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My name’s Roman. I’m from Poland.
I’ve been living in Ireland for three years.
I used to work as a photographer and a writer in my country.
It was a lifetime ago… I left my country.
I found a job here, in Ireland.
Physical one, in a factory.
My hobbies fell asleep…
Roman Lipczynski opened his email to CultureHUB with an earnest and honest declaration. If you’re a regular reader of the magazine, you’ll know our previous issue was produced with a focus on community relations in Northern Ireland, and not just between the community divides we’re all too aware of; we looked beyond the obvious and immediate past of Northern Ireland towards the evolving cultural diversity and to what that means for both the community as a whole, and for those that arrive here for economic, social and personal reasons.
Roman Lipczynski was born in Sosnowiec, in the south of Poland. He is an artist and photographer, from a family of photographers, and lived in a very industrial area of Poland. “It’s an industrial region, with lots of mines and factories,” and it was difficult for Roman to secure a steady income whilst pursuing his art. A move to Naas (ROI) with his girlfriend and family,“our dog Witek and our cat Puma,” brought them on an adventure that took 40 hours to arrive in Ireland to begin their new life. Having worked broadly in a range of artistic pursuits in Poland, including starting as a wedding photographer for his father’s business where he learnt his craft (“we had our own studio, so I was able to take still life photos after hours”) then as a photojournalist for a number of national and international publications as well as a writer for comic books and of short stories, Roman arrived with a wealth of experience and creative endeavours behind him. Like with many things, life gets in the way, and sometimes art, whilst always a passion and something that offers a sense of calm and release for him, had to take a step back to make way for the demands of tricky economic situations.
When you moved to Northern Ireland, did you find you stopped creating work, or simply that you didn’t have the time to allow it to be your main focus?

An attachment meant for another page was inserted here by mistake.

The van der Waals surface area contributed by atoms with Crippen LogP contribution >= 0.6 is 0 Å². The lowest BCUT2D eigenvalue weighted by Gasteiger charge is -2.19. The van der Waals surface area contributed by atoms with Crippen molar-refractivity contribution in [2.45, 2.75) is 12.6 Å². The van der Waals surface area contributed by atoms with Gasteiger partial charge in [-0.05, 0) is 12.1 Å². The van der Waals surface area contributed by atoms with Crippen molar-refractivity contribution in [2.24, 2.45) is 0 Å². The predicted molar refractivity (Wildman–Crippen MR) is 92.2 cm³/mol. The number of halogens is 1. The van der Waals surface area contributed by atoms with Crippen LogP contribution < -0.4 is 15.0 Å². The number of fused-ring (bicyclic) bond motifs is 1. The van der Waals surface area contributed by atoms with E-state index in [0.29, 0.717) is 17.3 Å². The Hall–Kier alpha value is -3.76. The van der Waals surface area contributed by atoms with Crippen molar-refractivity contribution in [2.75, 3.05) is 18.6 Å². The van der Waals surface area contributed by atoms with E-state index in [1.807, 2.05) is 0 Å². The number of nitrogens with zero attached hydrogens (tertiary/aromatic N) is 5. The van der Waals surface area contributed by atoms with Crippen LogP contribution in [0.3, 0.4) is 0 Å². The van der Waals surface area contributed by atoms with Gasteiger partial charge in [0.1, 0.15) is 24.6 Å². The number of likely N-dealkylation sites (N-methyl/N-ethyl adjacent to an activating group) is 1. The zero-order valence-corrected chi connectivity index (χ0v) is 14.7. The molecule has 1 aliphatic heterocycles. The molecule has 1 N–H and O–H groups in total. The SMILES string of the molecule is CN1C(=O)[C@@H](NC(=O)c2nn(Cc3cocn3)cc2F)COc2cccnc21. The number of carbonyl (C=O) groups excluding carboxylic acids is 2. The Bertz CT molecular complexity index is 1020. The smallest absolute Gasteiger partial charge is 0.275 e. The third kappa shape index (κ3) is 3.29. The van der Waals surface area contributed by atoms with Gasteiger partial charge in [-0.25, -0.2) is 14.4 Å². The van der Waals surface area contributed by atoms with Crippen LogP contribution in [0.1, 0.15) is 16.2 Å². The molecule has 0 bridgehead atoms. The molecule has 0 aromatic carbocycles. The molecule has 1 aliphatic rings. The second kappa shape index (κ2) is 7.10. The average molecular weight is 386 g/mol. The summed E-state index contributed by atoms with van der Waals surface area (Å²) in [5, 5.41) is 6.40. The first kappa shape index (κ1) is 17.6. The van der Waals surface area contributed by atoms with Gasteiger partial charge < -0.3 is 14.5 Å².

I didn’t stop creating. I have been doing it since … I can’t remember. Non-stop, I couldn’t stop even if I wanted to. Sometimes I create something and I ‘put it into the drawer’ like we say in Poland. But I must write and take pictures. I’d like to do it professionally once again sometime.
What kind of things were you creating in Poland and what kind of photography do you specialise in?
I opened my own firm Mirror Photos whilst I worked as a photojournalist for a local newspaper “Silesian Tribune” and for a magazine “European Integration”.
I cooperated with a Polish photo agency and I published my photos in magazines, books, CD covers. I organised five exhibitions of my photographs. As a writer; I published my short stories in an anthology of short stories Against the Nature, and in magazines both printed and online. I’m an author of two comic books, Without End and The Moment like a Flame. There are about twenty stories based on my short stories.
For my photography, I use a digital camera and often photograph people and landscapes, and explore the relationship between both – as you can see in my photos. For me, you know, the language of pictures is the best. Isn’t it? Everyone can understand it, without any dictionary. I can come to a country away from home, like this one, and my picture can speak when sometimes my English can’t.
Roman’s work shown here is a documentation of a recent trip to Portugal during which the artist wanted to explore the marriage of images and words in relation to time and place. More of Roman’s work can be seen at HERE
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